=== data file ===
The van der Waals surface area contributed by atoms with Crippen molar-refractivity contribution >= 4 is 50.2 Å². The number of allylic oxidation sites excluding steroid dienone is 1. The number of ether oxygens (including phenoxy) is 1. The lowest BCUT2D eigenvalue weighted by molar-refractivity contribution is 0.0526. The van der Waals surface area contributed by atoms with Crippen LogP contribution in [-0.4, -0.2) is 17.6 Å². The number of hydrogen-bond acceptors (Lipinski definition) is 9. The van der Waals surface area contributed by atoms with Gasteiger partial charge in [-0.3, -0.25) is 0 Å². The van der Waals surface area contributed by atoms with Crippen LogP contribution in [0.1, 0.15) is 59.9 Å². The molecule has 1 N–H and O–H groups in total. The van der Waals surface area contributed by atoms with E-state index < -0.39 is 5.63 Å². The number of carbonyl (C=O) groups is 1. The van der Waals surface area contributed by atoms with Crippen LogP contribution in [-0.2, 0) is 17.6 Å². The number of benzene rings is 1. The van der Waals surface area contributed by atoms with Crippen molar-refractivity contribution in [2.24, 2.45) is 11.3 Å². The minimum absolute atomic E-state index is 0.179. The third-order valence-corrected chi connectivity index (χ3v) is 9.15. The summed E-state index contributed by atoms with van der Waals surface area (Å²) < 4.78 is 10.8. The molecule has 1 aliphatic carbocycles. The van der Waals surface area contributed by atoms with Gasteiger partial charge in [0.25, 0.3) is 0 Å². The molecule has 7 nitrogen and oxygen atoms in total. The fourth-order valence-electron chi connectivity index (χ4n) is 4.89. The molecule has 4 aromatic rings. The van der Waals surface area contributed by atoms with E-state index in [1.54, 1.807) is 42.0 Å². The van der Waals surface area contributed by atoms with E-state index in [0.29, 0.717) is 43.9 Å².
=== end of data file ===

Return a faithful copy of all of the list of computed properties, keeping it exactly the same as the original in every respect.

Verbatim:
The van der Waals surface area contributed by atoms with Crippen molar-refractivity contribution >= 4 is 50.2 Å². The number of allylic oxidation sites excluding steroid dienone is 1. The number of ether oxygens (including phenoxy) is 1. The lowest BCUT2D eigenvalue weighted by molar-refractivity contribution is 0.0526. The van der Waals surface area contributed by atoms with Crippen LogP contribution in [-0.4, -0.2) is 17.6 Å². The number of hydrogen-bond acceptors (Lipinski definition) is 9. The van der Waals surface area contributed by atoms with Gasteiger partial charge in [-0.3, -0.25) is 0 Å². The van der Waals surface area contributed by atoms with Crippen LogP contribution in [0.1, 0.15) is 59.9 Å². The molecule has 1 N–H and O–H groups in total. The van der Waals surface area contributed by atoms with E-state index < -0.39 is 5.63 Å². The number of carbonyl (C=O) groups is 1. The van der Waals surface area contributed by atoms with Crippen LogP contribution in [-0.2, 0) is 17.6 Å². The number of benzene rings is 1. The van der Waals surface area contributed by atoms with Crippen molar-refractivity contribution in [2.24, 2.45) is 11.3 Å². The minimum absolute atomic E-state index is 0.179. The third-order valence-corrected chi connectivity index (χ3v) is 9.15. The summed E-state index contributed by atoms with van der Waals surface area (Å²) < 4.78 is 10.8. The molecule has 1 aliphatic carbocycles. The van der Waals surface area contributed by atoms with Gasteiger partial charge in [0.25, 0.3) is 0 Å². The molecule has 7 nitrogen and oxygen atoms in total. The fourth-order valence-electron chi connectivity index (χ4n) is 4.89. The molecule has 4 aromatic rings. The van der Waals surface area contributed by atoms with E-state index in [1.54, 1.807) is 42.0 Å². The van der Waals surface area contributed by atoms with E-state index in [0.29, 0.717) is 43.9 Å².